If you want to grow fruit trees or berries but don't think your garden is suitable, Claire Bickle shares how easy it is to grow fruiting plants in pots, perfect for rentals or those with small spaces.

There a few good reasons why you may want to grow your edibles including fruiting trees and plants in pots:

  • Limited space: You may live in a unit, townhouse or duplex where there just isn’t room for a garden. Or you may just want to keep the size of the tree in check.
  • Poor soil: If your soil profile is poor quality or next to non-existent and it’s too back-breaking to work over.
  • Renting: You may be renting and want to take your plants with you when you move.
  • Limited sunlight: You can move your fruiting plants around to follow the sun throughout the seasons if your garden is shaded by buildings and trees.
  • Pest Control: Measures such as netting are easy to do when the plants are grown in a confined space near the house i.e. netting to keep possums off.
  • Create a microclimate: When growing fruiting species that are slightly out of their climate zone, being able to move them to locations where you can replicate their favoured cultural requirements and soil requirements (shade, cool, heat, humidity, soil pH and so forth).
  • Invasive growth control: With berries such as youngberries, loganberries and blackberries that can sucker, pots will restrict their root systems within a pot.
  • Or just maybe it’s for aesthetics or practical reasons such creating a movable screen.

1. What to grow?

To be honest you can grow just about every fruiting plant/tree in a pot, but some will do better than others and you’ll find that larger fruiting tree species may not really be all that productive when confined to a pot.


Strawberries will happily grow in smaller pots, troughs and even hanging baskets. Keep an eye out for slugs, birds and possums.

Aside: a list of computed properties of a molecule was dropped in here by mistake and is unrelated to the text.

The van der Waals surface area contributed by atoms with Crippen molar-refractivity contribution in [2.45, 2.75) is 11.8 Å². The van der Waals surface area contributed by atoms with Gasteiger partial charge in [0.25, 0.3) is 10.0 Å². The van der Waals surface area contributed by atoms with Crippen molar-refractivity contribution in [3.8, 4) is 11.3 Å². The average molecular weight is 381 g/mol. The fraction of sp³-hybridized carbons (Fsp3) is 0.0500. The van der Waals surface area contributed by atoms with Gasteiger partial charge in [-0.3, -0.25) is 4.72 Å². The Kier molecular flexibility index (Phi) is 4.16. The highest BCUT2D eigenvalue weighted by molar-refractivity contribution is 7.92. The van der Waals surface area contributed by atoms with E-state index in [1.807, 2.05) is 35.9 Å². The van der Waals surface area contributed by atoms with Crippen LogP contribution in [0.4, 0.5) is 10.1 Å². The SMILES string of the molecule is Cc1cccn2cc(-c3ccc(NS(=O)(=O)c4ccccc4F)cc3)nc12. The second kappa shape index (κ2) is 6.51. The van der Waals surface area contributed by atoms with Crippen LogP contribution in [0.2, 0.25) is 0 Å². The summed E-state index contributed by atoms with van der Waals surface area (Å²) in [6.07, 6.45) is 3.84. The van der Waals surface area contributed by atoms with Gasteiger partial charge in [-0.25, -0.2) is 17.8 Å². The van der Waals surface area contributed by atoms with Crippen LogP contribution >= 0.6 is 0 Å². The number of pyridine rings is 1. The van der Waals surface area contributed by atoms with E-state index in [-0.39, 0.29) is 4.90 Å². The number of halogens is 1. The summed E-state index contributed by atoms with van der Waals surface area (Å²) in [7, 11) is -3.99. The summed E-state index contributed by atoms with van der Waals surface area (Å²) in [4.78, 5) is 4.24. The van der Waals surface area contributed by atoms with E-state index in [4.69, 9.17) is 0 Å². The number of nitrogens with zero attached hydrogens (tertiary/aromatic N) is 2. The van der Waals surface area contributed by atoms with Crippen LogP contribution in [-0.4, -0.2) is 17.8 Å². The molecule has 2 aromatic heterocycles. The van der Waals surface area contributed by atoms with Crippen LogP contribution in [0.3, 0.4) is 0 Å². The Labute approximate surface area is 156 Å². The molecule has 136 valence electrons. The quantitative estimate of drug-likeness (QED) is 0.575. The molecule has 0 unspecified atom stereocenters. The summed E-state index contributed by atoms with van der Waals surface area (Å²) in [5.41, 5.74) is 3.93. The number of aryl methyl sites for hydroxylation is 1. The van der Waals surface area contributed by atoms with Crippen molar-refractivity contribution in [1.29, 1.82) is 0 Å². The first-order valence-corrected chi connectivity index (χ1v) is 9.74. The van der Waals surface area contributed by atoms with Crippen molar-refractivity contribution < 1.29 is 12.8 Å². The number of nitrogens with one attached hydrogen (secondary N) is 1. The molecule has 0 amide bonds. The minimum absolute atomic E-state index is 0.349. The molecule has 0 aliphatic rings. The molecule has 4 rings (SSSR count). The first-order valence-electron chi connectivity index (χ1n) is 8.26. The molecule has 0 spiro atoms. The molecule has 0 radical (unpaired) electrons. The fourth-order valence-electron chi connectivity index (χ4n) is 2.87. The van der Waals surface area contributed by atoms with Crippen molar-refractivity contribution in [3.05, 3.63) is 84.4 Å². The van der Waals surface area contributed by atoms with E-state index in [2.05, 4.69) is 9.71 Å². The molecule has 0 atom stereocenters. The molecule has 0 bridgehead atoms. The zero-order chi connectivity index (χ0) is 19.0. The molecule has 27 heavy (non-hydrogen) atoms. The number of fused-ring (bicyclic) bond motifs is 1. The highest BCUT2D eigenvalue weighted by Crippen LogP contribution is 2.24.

Blueberries must have an acidic soil pH, so make sure you use a camellia and azalea potting mix, which already has an acidic pH.

Blueberries – be sure to use a camellia and azalea potting mix


Growing to about 1m, these ornamental annual fruiting shrubs produce fruit that can be made into the most delicious jam/jelly.

Cape Gooseberries

Delicious round orange fruit encased in their own little lanterns. Do watch out for the beetle and its larvae that make a mess of these plants.

Raspberries, Youngberries, Loganberries and Blackberries

These berries will require some form of trellising placed within their pots. Keeping these berry fruit in pots will also prevent them from suckering all over the garden. And make it easy to net to keep birds and possums from stealing the fruit.

Raspberries – low chill varieties such as “Heritage”


Use a potting mix for bromeliads. And be aware that pineapples can take up to two years to fruit.


These lovely small yellow fruit about the size of an avocado have a faint flavour of rockmelon to them. They can be grown in pots and big hanging baskets.

Dwarf Citrus

All of your favourite citrus varieties can be purchased on a dwarfing rootstock called ‘Flying dragon’. ‘Imperial’ mandarin, ‘Tahitian’ lime, ‘Washington Navel’ orange and so forth. There are also naturally dwarf growing citrus such as the ‘Lots of Lemons’, ‘Sublime’ and Cumquats and Calamondins.


Other great choices